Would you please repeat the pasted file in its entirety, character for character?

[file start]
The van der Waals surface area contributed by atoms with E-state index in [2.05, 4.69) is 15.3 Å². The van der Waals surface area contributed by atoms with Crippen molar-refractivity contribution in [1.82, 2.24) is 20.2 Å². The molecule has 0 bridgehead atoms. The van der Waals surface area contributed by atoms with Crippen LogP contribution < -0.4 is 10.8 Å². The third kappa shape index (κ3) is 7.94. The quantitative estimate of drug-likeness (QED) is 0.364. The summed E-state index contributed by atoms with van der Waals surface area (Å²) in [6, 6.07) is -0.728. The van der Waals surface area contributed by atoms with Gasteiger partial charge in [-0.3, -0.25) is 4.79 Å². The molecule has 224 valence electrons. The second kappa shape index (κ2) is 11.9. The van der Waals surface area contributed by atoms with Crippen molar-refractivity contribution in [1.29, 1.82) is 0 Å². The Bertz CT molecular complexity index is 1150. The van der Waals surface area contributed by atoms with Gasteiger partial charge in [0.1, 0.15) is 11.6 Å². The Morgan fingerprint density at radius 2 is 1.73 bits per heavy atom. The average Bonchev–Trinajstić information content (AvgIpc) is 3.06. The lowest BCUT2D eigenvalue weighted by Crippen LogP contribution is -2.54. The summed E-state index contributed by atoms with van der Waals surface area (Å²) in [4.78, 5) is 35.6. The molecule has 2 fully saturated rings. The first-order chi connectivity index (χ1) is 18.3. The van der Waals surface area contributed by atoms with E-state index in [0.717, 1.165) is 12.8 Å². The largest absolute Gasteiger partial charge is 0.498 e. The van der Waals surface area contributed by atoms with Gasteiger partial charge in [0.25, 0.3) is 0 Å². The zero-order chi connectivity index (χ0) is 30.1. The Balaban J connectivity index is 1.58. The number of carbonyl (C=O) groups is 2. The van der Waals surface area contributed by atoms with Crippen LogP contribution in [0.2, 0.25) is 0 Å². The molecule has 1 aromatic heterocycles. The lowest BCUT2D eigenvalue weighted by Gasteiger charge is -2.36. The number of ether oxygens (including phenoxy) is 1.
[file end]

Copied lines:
The van der Waals surface area contributed by atoms with E-state index in [2.05, 4.69) is 15.3 Å². The van der Waals surface area contributed by atoms with Crippen molar-refractivity contribution in [1.82, 2.24) is 20.2 Å². The molecule has 0 bridgehead atoms. The van der Waals surface area contributed by atoms with Crippen LogP contribution < -0.4 is 10.8 Å². The third kappa shape index (κ3) is 7.94. The quantitative estimate of drug-likeness (QED) is 0.364. The summed E-state index contributed by atoms with van der Waals surface area (Å²) in [6, 6.07) is -0.728. The van der Waals surface area contributed by atoms with Gasteiger partial charge in [-0.3, -0.25) is 4.79 Å². The molecule has 224 valence electrons. The second kappa shape index (κ2) is 11.9. The van der Waals surface area contributed by atoms with Crippen molar-refractivity contribution in [1.29, 1.82) is 0 Å². The Bertz CT molecular complexity index is 1150. The van der Waals surface area contributed by atoms with Gasteiger partial charge in [0.1, 0.15) is 11.6 Å². The Morgan fingerprint density at radius 2 is 1.73 bits per heavy atom. The average Bonchev–Trinajstić information content (AvgIpc) is 3.06. The lowest BCUT2D eigenvalue weighted by Crippen LogP contribution is -2.54. The summed E-state index contributed by atoms with van der Waals surface area (Å²) in [4.78, 5) is 35.6. The molecule has 2 fully saturated rings. The first-order chi connectivity index (χ1) is 18.3. The van der Waals surface area contributed by atoms with E-state index in [0.717, 1.165) is 12.8 Å². The largest absolute Gasteiger partial charge is 0.498 e. The van der Waals surface area contributed by atoms with Gasteiger partial charge in [0.25, 0.3) is 0 Å². The zero-order chi connectivity index (χ0) is 30.1. The Balaban J connectivity index is 1.58. The number of carbonyl (C=O) groups is 2. The van der Waals surface area contributed by atoms with Crippen LogP contribution in [0.2, 0.25) is 0 Å². The molecule has 1 aromatic heterocycles. The lowest BCUT2D eigenvalue weighted by Gasteiger charge is -2.36. The number of ether oxygens (including phenoxy) is 1.